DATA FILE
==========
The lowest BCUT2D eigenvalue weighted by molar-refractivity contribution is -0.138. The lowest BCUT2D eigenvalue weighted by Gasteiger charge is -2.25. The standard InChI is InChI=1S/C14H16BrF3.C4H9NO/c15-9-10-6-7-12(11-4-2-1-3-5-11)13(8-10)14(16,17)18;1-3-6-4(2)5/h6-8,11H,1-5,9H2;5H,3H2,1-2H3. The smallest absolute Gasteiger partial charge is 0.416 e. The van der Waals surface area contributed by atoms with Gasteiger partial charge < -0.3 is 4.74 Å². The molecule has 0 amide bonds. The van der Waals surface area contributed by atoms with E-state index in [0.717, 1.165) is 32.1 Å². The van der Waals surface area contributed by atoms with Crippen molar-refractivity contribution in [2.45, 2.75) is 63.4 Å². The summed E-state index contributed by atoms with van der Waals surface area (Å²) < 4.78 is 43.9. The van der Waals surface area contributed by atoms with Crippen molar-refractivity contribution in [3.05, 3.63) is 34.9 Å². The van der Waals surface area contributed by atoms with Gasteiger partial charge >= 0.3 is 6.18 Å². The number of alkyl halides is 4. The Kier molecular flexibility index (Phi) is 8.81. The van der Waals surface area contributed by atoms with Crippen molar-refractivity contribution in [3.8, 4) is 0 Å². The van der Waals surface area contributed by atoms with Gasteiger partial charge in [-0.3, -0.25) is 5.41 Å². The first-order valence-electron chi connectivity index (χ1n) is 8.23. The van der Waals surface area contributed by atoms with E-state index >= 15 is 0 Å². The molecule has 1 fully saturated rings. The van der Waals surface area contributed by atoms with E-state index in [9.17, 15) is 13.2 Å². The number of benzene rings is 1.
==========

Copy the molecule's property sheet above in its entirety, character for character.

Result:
The lowest BCUT2D eigenvalue weighted by molar-refractivity contribution is -0.138. The lowest BCUT2D eigenvalue weighted by Gasteiger charge is -2.25. The standard InChI is InChI=1S/C14H16BrF3.C4H9NO/c15-9-10-6-7-12(11-4-2-1-3-5-11)13(8-10)14(16,17)18;1-3-6-4(2)5/h6-8,11H,1-5,9H2;5H,3H2,1-2H3. The smallest absolute Gasteiger partial charge is 0.416 e. The van der Waals surface area contributed by atoms with Gasteiger partial charge < -0.3 is 4.74 Å². The molecule has 0 amide bonds. The van der Waals surface area contributed by atoms with E-state index in [0.717, 1.165) is 32.1 Å². The van der Waals surface area contributed by atoms with Crippen molar-refractivity contribution in [2.45, 2.75) is 63.4 Å². The summed E-state index contributed by atoms with van der Waals surface area (Å²) < 4.78 is 43.9. The van der Waals surface area contributed by atoms with Crippen molar-refractivity contribution in [3.05, 3.63) is 34.9 Å². The van der Waals surface area contributed by atoms with Gasteiger partial charge >= 0.3 is 6.18 Å². The number of alkyl halides is 4. The Kier molecular flexibility index (Phi) is 8.81. The van der Waals surface area contributed by atoms with Crippen molar-refractivity contribution in [3.8, 4) is 0 Å². The van der Waals surface area contributed by atoms with Gasteiger partial charge in [-0.3, -0.25) is 5.41 Å². The first-order valence-electron chi connectivity index (χ1n) is 8.23. The van der Waals surface area contributed by atoms with E-state index >= 15 is 0 Å². The molecule has 1 fully saturated rings. The van der Waals surface area contributed by atoms with E-state index in [9.17, 15) is 13.2 Å². The number of benzene rings is 1.